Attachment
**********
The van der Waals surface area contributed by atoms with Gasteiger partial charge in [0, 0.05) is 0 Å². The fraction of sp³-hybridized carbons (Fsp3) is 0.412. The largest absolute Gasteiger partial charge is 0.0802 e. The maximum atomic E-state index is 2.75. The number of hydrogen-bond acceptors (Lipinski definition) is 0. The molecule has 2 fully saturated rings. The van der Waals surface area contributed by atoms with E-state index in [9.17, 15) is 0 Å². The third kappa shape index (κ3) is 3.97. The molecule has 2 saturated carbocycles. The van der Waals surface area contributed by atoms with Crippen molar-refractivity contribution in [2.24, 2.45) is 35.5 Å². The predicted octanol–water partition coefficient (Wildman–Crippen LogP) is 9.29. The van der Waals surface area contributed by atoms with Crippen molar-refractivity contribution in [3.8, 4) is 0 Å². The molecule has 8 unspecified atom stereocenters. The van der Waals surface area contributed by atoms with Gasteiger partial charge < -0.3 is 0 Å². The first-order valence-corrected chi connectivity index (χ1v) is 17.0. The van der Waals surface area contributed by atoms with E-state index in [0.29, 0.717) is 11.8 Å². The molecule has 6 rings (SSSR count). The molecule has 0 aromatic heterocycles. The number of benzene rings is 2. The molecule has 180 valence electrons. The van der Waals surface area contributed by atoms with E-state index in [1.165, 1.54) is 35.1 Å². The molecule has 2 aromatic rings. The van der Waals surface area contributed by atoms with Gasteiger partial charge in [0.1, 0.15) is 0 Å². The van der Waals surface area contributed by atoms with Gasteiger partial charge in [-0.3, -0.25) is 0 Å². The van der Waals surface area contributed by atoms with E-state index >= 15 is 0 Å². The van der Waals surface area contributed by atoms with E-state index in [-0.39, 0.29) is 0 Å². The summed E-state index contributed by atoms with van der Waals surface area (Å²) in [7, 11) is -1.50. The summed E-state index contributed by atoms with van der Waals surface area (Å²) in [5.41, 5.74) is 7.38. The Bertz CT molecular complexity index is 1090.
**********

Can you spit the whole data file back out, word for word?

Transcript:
The van der Waals surface area contributed by atoms with Gasteiger partial charge in [0, 0.05) is 0 Å². The fraction of sp³-hybridized carbons (Fsp3) is 0.412. The largest absolute Gasteiger partial charge is 0.0802 e. The maximum atomic E-state index is 2.75. The number of hydrogen-bond acceptors (Lipinski definition) is 0. The molecule has 2 fully saturated rings. The van der Waals surface area contributed by atoms with E-state index in [9.17, 15) is 0 Å². The third kappa shape index (κ3) is 3.97. The molecule has 2 saturated carbocycles. The van der Waals surface area contributed by atoms with Crippen molar-refractivity contribution in [2.24, 2.45) is 35.5 Å². The predicted octanol–water partition coefficient (Wildman–Crippen LogP) is 9.29. The van der Waals surface area contributed by atoms with Crippen molar-refractivity contribution in [3.8, 4) is 0 Å². The molecule has 8 unspecified atom stereocenters. The van der Waals surface area contributed by atoms with Gasteiger partial charge < -0.3 is 0 Å². The first-order valence-corrected chi connectivity index (χ1v) is 17.0. The van der Waals surface area contributed by atoms with E-state index in [0.29, 0.717) is 11.8 Å². The molecule has 6 rings (SSSR count). The molecule has 0 aromatic heterocycles. The number of benzene rings is 2. The molecule has 180 valence electrons. The van der Waals surface area contributed by atoms with E-state index in [1.165, 1.54) is 35.1 Å². The molecule has 2 aromatic rings. The van der Waals surface area contributed by atoms with Gasteiger partial charge in [0.1, 0.15) is 0 Å². The van der Waals surface area contributed by atoms with Gasteiger partial charge in [-0.3, -0.25) is 0 Å². The van der Waals surface area contributed by atoms with E-state index >= 15 is 0 Å². The van der Waals surface area contributed by atoms with E-state index in [-0.39, 0.29) is 0 Å². The summed E-state index contributed by atoms with van der Waals surface area (Å²) in [7, 11) is -1.50. The summed E-state index contributed by atoms with van der Waals surface area (Å²) in [5.41, 5.74) is 7.38. The Bertz CT molecular complexity index is 1090.